Survivors might also see the wisdom in adapting popular civilian 'extreme sports' gear to serve as survival gear.   One piece of sports equipment that has found its way into military use is the Camelback Hydration system.  It is very similar to an improvised drinking system invented by Special Forces troops in the 1980s.   Modern versions and copies of the Camelback come with a small built in backpack that can serve as the basis for a non-military looking web gear.   In addition to not looking like military equipment, civilian hydration packs are usually lighter weight and more comfortable.   As rule, civilian field equipment is usually more advanced than military field gear because civilian suppliers do not have a captive market with limited choices.   Civilian field gear producers know that they need to make newer and better stuff at better prices in order to stay on top of the market.  The package pictured here is for light traveling, but it will get the job done.   Note that this survivor uses a full flap type holster to protect the gun, rather than a fast draw or concealment type holsters.   Paramilitary holsters of this design allow for good retention and protection of the gun while not impeding movement for physical work or other activities.   Many people who habitually carry pistols in concealment type holsters find that concealment often has a price paid for in mobility and comfort.   

A few companies make decent 'range bags' that can fit this purpose, but I have found them to be just a little bit on the small side and are not built to be carried long distances for a long time.  Thus, you can load them heavy with ammo for a short walk from the vehicle to the range, but for a patrol or bugout situation, forget it.   The shoulder straps will likely blow out in just a few hours.   One feature of most range bags is that they have a padded compartment for a handgun.   This adds bulk to the bag and takes up space, but it does protect the contents from damage.  My other problem with most range bags is that most really do not have a good heavy duty shoulder strap.   A good alternative would be a padded carry case that is made for a laptop computer.   They are usually made in the size and shape of a large soft briefcase and come with a good heavy duty shoulder strap.  In addition, many have some form of security like a locking latch and even security cables that can be attached to a desk or other fixed object.  These usually have a fair number of internal compartments and can be customized fairly easily.  Not to mention that it is perfectly normal to see someone carrying one of these cases around and it will not arouse much suspicion.   The issue is that you will not be able to carry quite as much stuff in a shoulder bag as you would on a combat vest.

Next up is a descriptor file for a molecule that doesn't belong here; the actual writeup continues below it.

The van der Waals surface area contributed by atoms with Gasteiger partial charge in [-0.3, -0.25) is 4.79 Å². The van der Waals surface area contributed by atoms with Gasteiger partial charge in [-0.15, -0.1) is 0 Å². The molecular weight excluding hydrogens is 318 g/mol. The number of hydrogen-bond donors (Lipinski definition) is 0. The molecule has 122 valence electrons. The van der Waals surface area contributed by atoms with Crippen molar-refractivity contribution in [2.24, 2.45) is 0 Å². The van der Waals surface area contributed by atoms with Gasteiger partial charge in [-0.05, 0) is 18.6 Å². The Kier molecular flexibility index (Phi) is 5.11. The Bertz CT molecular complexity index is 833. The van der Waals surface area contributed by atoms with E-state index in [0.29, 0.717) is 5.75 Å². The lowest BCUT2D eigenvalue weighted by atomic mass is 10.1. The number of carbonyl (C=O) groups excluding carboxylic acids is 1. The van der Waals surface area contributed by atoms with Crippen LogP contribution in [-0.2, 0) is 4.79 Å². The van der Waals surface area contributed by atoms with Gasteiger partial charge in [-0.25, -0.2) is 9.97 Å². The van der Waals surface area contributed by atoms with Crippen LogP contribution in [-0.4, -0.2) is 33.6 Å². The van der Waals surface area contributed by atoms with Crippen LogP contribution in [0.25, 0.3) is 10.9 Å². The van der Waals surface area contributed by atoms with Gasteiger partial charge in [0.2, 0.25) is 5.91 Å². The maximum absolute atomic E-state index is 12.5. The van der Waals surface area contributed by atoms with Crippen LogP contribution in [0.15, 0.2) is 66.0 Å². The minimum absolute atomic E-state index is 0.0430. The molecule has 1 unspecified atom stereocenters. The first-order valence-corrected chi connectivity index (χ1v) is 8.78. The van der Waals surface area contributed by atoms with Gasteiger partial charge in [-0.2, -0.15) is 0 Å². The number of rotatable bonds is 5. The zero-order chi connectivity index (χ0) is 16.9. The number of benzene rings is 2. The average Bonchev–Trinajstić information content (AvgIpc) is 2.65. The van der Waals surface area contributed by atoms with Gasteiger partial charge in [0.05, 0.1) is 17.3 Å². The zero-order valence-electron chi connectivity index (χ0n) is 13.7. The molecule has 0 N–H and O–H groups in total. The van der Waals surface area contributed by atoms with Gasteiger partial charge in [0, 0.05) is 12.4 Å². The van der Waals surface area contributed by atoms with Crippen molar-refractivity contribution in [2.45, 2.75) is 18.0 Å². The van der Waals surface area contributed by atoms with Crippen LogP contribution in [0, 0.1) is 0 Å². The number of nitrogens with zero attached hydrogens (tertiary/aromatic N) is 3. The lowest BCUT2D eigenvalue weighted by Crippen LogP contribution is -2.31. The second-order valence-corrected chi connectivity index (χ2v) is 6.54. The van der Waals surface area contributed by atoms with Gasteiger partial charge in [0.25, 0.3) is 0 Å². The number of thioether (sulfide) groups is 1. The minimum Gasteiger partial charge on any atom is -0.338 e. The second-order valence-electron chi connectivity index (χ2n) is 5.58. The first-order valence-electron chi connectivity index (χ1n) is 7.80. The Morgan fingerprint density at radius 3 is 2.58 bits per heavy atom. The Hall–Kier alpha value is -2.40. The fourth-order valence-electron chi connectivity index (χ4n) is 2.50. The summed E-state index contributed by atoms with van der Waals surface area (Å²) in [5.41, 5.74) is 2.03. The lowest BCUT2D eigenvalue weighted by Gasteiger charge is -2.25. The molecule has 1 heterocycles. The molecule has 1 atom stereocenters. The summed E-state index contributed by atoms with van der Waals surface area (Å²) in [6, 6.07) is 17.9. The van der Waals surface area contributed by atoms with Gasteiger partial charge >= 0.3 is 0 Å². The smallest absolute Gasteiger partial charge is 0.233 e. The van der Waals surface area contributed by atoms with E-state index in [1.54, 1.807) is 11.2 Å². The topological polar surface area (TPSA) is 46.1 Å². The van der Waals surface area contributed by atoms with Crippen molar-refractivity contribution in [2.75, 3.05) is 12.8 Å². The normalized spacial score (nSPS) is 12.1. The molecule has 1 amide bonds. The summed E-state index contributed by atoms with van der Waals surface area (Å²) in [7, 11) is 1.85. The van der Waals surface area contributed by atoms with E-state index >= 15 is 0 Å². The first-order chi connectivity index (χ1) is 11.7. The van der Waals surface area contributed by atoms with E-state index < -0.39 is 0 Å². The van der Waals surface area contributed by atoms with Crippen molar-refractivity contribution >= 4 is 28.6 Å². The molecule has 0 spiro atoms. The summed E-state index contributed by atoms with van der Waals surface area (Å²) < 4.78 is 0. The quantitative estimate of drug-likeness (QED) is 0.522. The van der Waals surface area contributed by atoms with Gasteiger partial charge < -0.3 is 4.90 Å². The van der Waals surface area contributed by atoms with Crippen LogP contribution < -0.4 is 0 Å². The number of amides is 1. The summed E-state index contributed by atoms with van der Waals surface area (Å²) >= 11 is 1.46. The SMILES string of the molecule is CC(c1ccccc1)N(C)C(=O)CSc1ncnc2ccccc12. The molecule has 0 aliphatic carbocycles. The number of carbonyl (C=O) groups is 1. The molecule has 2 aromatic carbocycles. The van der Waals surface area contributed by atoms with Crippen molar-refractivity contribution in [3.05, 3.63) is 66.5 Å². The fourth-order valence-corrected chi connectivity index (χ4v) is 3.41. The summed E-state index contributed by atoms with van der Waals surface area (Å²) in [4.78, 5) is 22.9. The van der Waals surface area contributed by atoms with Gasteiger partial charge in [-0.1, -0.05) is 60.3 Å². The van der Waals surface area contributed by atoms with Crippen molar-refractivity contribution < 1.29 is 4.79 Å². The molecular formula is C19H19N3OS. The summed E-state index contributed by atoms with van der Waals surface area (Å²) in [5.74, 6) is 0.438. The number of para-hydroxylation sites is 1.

On the issue of knives, I want to keep this as simple as possible.   Huge books have been written on survival knives.   I have read many and even used the advice found in some.   A survivor's knife tool set should include three basic  items.    First is a pocket tool like the Leatherman or SOG or Gerber tool.  Second is a decent folding lock blade knife like a Spyderco, Gerber or Buck.  Try to get one with at least a partially serrated blade.    Last is a fixed blade knife like a USMC Ka-Bar.   I recommend against a stiletto style fighting knife like the  Sykes Fairbairn or the Gerber MK1 since they have limited utility.   My opinion on the total hands down winners for pocket cutlery and tools are the Applegate combat folder and the Leatherman Wave. 

Knives are generally carried on the combat vest or webgear, with the exception of your multi-tool and a folding knife, both of which will probably find their way to your pants pockets.   Your choice of knife is a very individual issue that will be affected mostly by what you are comfortable with, can afford, and what you are likely to be doing with the knife. The knives to the right are general utility knives.  In most cases, you should favor the utility knife since dedicated fighting knives are often too delicate for day to day chores like cutting wood, opening boxes and skinning animals.   While these can be formidable weapons, they are not specifically designed as such and the blade steel is usually made to retain a working edge for mundane chores.   I personally test all of my field knives first by using them in the kitchen.   This has led to my conclusion that the most versatile and cost effective models all follow the same basic bowie blade design, with one of the best being the traditional Ka-Bar USMC knife and copies of it.   In my own foray into knife design, I have come up with a unique large knife design, but without mass production to lower cost, the $400 price tag is impractical, and even my prototype has found its way to the display mantle instead of my loadout gear.   

These knives are designed strictly as fighting knives.  The feature long slender double edged blades and very sharp points.  The are well balanced for throwing but the tips are often brittle or easily bent.  The Gerber MKII was introduced in the Vietnam war as a commercial improvement on the Sykes Fairbairn commando knife of WWII fame (middle).  The lower knife is a "sleeve dagger" of limited fighting value and almost no utility value, but it is easily concealed and lightweight.   It is mainly for use in conditions where the carrying of other weapons is impossible or impractical.   While these knives are among the best fighting knives ever made, especially the Gerber (top), they have limited utility for the survivor.   These are from my knife collection, but would be very unlikely to be included with a survival kit.